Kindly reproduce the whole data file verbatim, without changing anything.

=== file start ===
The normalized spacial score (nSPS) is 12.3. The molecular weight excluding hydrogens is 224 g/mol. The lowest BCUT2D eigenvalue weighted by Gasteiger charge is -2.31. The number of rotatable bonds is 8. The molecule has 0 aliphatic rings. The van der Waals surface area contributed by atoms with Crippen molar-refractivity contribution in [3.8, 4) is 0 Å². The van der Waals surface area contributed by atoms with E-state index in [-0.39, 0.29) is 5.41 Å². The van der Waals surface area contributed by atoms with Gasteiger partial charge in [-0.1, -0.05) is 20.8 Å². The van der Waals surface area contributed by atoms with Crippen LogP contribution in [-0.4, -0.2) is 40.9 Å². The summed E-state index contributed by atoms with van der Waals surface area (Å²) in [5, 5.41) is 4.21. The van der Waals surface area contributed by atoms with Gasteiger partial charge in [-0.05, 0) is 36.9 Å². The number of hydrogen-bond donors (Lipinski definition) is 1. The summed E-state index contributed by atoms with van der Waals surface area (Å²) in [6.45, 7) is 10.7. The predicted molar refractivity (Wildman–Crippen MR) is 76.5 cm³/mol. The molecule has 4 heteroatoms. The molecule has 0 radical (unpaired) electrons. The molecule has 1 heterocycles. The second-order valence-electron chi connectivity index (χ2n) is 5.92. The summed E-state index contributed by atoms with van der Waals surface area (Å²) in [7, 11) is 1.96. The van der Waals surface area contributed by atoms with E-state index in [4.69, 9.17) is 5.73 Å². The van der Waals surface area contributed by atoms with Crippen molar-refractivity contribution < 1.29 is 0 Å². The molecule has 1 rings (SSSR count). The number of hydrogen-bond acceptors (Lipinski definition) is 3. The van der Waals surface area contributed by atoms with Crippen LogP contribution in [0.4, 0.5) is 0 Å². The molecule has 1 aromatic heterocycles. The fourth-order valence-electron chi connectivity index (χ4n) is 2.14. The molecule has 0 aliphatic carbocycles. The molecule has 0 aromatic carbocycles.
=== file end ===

The normalized spacial score (nSPS) is 12.3. The molecular weight excluding hydrogens is 224 g/mol. The lowest BCUT2D eigenvalue weighted by Gasteiger charge is -2.31. The number of rotatable bonds is 8. The molecule has 0 aliphatic rings. The van der Waals surface area contributed by atoms with Crippen molar-refractivity contribution in [3.8, 4) is 0 Å². The van der Waals surface area contributed by atoms with E-state index in [-0.39, 0.29) is 5.41 Å². The van der Waals surface area contributed by atoms with Gasteiger partial charge in [-0.1, -0.05) is 20.8 Å². The van der Waals surface area contributed by atoms with Crippen LogP contribution in [-0.4, -0.2) is 40.9 Å². The summed E-state index contributed by atoms with van der Waals surface area (Å²) in [5, 5.41) is 4.21. The van der Waals surface area contributed by atoms with Gasteiger partial charge in [-0.05, 0) is 36.9 Å². The number of hydrogen-bond donors (Lipinski definition) is 1. The summed E-state index contributed by atoms with van der Waals surface area (Å²) in [6.45, 7) is 10.7. The predicted molar refractivity (Wildman–Crippen MR) is 76.5 cm³/mol. The molecule has 4 heteroatoms. The molecule has 0 radical (unpaired) electrons. The molecule has 1 heterocycles. The second-order valence-electron chi connectivity index (χ2n) is 5.92. The summed E-state index contributed by atoms with van der Waals surface area (Å²) in [7, 11) is 1.96. The van der Waals surface area contributed by atoms with E-state index in [4.69, 9.17) is 5.73 Å². The van der Waals surface area contributed by atoms with Crippen molar-refractivity contribution < 1.29 is 0 Å². The molecule has 1 rings (SSSR count). The number of hydrogen-bond acceptors (Lipinski definition) is 3. The van der Waals surface area contributed by atoms with Crippen LogP contribution in [0.4, 0.5) is 0 Å². The molecule has 1 aromatic heterocycles. The fourth-order valence-electron chi connectivity index (χ4n) is 2.14. The molecule has 0 aliphatic carbocycles. The molecule has 0 aromatic carbocycles.